A new study concludes that regular condom use can help stop the spread of the human papillomavirus (HPV) infection in young women. The study, published in the New England Journal of Medicine, tracked 82 female college students beginning in 2001 who reported their first intercourse with a male partner either during the study or within two weeks prior to enrollment. Cervical samples were collected every four months at routine gynecological examinations, and the women used electronic diaries every two weeks to record their sexual behaviors.
The study concludes that women whose partners always used condoms are 70 percent less likely to contract HPV, and that women whose partners used condoms over half of the time were 50 percent less likely to contract HPV. Researchers believe that incorrect condom use or sexual contact prior to using a condom may explain the infections that occurred among women whose partners used condoms, according to the Associated Press. Since the study began, the Food and Drug Administration approved a vaccine to prevent several types of HPV that often lead to cervical cancer.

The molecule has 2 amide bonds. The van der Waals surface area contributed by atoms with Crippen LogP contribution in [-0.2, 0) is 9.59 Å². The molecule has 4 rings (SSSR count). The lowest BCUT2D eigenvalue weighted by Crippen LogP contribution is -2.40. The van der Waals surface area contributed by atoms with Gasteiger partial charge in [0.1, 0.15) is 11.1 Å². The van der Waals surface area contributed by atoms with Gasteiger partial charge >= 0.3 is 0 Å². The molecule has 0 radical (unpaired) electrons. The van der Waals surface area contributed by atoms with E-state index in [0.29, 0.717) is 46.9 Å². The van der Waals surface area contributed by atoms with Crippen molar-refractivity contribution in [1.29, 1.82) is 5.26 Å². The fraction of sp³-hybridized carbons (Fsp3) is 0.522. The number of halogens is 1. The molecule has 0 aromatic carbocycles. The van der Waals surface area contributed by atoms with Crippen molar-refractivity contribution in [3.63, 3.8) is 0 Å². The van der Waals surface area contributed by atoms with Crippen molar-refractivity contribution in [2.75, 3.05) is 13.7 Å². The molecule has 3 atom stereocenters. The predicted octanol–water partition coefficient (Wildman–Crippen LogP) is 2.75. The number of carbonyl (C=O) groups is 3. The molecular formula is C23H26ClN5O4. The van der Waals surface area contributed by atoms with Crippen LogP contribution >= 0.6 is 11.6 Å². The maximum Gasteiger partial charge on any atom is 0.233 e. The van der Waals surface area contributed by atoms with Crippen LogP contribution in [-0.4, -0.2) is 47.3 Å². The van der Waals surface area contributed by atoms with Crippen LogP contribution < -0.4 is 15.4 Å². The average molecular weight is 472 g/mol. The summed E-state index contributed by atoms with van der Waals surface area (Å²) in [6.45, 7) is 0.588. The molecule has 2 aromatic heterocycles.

The FDA was persuaded in November to consider rewriting the warning labels on condoms. The Baltimore Sun reports that the new label would say that condoms provide “less protection” from herpes and HPV because of transmission via skin contact. “Those who are opposed to condoms claim condoms are not very effective, particularly against HPV,” said James Trussell, director of the Office of Population Research at Princeton University, according to the Sun. “Here we have an actual study, rather than just an assertion. Condom use prevented HPV infection 70 percent of the time. That’s pretty good.”